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The oldest man in the community beckons us over. His neck hidden in a mass of beads, a woolly hat pulled down over his head, he grinds snuff in a metal tube. ‘In the droughts, the lions get hungry and try to attack us,’ he says slowly. ‘One came last year. It jumped over the stockade and ran round and round. We were frightened. After all, there were children playing on the dead tree.’

‘Did you kill it?’ I ask. The old man grimaces. ‘We’re not allowed to kill lions any longer. It’s against the law.’ ‘So what did you do?’ ‘We made a noise and chased it away!’

The Herero were converted to Christianity by missionaries over a century ago, and the women still sport colourful, homemade dresses reminiscent of those worn by the people who brought them the word of Christ. Travelling by ox wagon, the Voortrekkers (Afrikaans-speaking Dutch colonists) journeyed from the Cape Colony into the interior, and up Namibia’s coast, settling lands with European ranching methods as they went. Their ancestors are still found throughout Namibia, especially in the remote desert realm of the southern Namib.

Proud of their heritage, many of them work in tourism, especially at Sossusvlei, where massive red dunes are found. A mixture of Khoisan and Afrikaans, Sossusvlei means ‘dead end marsh’ and it takes its name from the baked mud pan, dry for all but a few days each year. The highest dune here soars to 380 metres, and tinted red by its high iron content it glows almost crimson at dusk. Reeling over an eternity of dunes I reach a second pan known locally as Deadvlei. Like something out of a sci-fi film, it is peppered with the remnants of a wind-seared forest. The gnarled trees are said to be more than six centuries old – relics of a time when there was more water and less sand.

A little further to the south, in the small town of Aus, I find Piet Swiegers, whose ancestors made their home in Africa in the 17th century. Passionate about Namibia, Piet makes a living by showing off its raw beauty to others. Wild desert horses are one of the marvels found on his family’s lands. There are more than 200 of them in total, thought to be descended from horses set free by soldiers during WWI.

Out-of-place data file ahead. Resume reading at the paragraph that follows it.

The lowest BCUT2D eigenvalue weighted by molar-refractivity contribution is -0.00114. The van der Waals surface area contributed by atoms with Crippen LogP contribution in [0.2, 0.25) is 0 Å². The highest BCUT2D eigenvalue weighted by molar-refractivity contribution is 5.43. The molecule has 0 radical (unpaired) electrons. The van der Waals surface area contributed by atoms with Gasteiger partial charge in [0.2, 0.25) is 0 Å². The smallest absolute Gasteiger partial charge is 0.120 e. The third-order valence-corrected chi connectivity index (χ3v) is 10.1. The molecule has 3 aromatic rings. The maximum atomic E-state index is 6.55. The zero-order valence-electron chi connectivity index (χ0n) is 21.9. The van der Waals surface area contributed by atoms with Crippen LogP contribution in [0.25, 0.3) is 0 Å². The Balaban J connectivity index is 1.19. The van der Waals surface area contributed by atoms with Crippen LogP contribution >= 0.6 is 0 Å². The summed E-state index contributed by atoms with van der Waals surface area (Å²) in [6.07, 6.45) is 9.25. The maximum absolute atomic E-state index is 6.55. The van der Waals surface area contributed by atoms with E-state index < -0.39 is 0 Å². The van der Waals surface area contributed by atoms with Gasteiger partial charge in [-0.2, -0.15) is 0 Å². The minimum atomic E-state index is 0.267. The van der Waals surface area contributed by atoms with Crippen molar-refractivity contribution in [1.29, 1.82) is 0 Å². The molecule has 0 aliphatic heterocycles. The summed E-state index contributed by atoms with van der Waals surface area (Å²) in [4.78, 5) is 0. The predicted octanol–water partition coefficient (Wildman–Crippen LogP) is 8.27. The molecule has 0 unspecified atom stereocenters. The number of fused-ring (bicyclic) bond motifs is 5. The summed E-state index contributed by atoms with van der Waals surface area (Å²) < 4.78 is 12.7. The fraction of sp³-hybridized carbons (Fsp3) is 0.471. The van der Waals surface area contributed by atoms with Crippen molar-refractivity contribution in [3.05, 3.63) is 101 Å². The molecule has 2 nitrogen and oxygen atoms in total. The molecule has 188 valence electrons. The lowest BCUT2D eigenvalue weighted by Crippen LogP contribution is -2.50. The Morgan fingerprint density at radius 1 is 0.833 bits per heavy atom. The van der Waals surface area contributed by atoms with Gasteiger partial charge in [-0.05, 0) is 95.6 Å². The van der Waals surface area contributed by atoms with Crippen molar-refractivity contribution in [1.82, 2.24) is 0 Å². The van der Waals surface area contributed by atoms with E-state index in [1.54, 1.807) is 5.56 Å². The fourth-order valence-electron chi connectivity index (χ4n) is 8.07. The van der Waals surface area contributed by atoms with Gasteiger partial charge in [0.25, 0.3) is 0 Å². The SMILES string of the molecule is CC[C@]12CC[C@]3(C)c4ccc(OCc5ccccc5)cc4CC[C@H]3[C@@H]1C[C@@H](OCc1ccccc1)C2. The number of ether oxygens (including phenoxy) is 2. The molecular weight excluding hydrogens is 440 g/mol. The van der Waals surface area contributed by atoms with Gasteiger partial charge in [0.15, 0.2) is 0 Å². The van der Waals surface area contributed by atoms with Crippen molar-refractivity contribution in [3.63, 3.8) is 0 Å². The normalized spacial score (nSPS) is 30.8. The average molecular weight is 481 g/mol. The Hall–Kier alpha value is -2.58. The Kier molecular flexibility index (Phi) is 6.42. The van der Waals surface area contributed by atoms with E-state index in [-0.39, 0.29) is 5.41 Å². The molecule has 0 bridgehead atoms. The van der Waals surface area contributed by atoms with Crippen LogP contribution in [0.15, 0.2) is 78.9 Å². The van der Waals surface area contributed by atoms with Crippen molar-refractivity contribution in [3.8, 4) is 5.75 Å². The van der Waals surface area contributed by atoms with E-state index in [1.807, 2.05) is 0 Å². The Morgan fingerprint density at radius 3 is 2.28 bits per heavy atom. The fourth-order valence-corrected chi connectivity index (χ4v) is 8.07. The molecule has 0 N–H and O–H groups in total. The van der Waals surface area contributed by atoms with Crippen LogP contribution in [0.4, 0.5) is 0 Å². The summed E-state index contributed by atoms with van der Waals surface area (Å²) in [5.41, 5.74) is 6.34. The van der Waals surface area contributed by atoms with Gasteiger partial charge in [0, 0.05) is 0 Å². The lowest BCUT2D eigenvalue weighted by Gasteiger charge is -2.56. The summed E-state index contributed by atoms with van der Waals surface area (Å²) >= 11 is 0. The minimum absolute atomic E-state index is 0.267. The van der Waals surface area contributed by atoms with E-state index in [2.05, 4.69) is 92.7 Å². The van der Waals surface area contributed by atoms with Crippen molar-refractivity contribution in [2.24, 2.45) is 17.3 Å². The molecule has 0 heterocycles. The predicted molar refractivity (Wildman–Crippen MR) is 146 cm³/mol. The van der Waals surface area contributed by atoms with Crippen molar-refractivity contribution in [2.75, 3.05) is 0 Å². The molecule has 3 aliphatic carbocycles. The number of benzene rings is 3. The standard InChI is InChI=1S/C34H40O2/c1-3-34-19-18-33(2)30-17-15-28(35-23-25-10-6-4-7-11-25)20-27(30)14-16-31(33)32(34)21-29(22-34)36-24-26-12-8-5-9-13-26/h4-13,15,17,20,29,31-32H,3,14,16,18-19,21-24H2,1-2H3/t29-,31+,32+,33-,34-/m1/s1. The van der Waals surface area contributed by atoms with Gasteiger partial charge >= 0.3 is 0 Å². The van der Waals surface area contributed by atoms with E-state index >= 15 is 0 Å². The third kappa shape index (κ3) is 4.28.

Another curiosity on the farm is a bulletridden 1930s Hudson Terraplane. The rounded bodywork now russet-brown with rust, it was supposedly the getaway car of diamond thieves, shot long ago by police. The story might sound far-fetched, and anywhere else it would be, but Namibia is a land of diamonds like no other. And a stone’s throw from Piet’s farm is the greatest testament of all to diamond fever.

Known as Kolmanskop, it sprouted as a prim German town in the Namib a century ago, when the country was a German colony known as German South West Africa. There were diamonds everywhere, many of them on the surface, allowing prospectors to simply crawl about on their bellies to find them. Over millions of years, the gems were flushed into the Atlantic from the Orange River in Namibia’s south. Then the Benguela current forced the diamond-bearing sands ashore, forming the Namib desert.

The result was easy pickings, leading to instant millionaires. Overnight fortunes brought all mod cons, with the luxuries at Kolmanskop quickly rivalling those of any European town. There was a power station, a tramway, a casino, a skittle hall, a theatre, a champagne bar, restaurants and a hospital equipped with Africa’s first X-ray machine.

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